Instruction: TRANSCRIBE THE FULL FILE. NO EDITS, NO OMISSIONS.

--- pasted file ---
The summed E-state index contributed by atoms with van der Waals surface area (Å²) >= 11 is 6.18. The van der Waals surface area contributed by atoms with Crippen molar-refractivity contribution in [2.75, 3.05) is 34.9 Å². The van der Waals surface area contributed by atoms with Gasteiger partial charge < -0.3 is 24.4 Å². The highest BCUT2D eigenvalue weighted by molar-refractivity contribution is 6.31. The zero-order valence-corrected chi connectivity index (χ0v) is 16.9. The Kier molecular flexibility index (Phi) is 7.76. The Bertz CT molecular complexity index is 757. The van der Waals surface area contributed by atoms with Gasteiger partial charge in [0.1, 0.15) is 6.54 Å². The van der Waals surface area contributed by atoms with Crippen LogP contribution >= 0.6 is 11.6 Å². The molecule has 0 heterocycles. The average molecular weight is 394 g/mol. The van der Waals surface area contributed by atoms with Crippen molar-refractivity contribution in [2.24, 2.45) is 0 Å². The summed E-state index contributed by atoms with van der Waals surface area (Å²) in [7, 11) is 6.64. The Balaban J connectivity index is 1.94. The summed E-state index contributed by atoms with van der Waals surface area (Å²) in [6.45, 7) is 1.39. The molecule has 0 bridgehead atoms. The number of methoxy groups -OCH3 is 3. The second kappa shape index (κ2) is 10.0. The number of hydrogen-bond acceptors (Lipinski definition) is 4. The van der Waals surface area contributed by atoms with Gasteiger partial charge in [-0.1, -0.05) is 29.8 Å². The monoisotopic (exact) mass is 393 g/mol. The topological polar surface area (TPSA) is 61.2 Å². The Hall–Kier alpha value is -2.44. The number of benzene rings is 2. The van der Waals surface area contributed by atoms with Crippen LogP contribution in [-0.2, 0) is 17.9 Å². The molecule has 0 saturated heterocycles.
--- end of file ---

The summed E-state index contributed by atoms with van der Waals surface area (Å²) >= 11 is 6.18. The van der Waals surface area contributed by atoms with Crippen molar-refractivity contribution in [2.75, 3.05) is 34.9 Å². The van der Waals surface area contributed by atoms with Gasteiger partial charge < -0.3 is 24.4 Å². The highest BCUT2D eigenvalue weighted by molar-refractivity contribution is 6.31. The zero-order valence-corrected chi connectivity index (χ0v) is 16.9. The Kier molecular flexibility index (Phi) is 7.76. The Bertz CT molecular complexity index is 757. The van der Waals surface area contributed by atoms with Gasteiger partial charge in [0.1, 0.15) is 6.54 Å². The van der Waals surface area contributed by atoms with Crippen LogP contribution >= 0.6 is 11.6 Å². The molecule has 0 heterocycles. The average molecular weight is 394 g/mol. The van der Waals surface area contributed by atoms with Crippen molar-refractivity contribution in [2.24, 2.45) is 0 Å². The summed E-state index contributed by atoms with van der Waals surface area (Å²) in [7, 11) is 6.64. The Balaban J connectivity index is 1.94. The summed E-state index contributed by atoms with van der Waals surface area (Å²) in [6.45, 7) is 1.39. The molecule has 0 bridgehead atoms. The number of methoxy groups -OCH3 is 3. The second kappa shape index (κ2) is 10.0. The number of hydrogen-bond acceptors (Lipinski definition) is 4. The van der Waals surface area contributed by atoms with Gasteiger partial charge in [-0.1, -0.05) is 29.8 Å². The monoisotopic (exact) mass is 393 g/mol. The topological polar surface area (TPSA) is 61.2 Å². The Hall–Kier alpha value is -2.44. The number of benzene rings is 2. The van der Waals surface area contributed by atoms with Crippen LogP contribution in [-0.2, 0) is 17.9 Å². The molecule has 0 saturated heterocycles.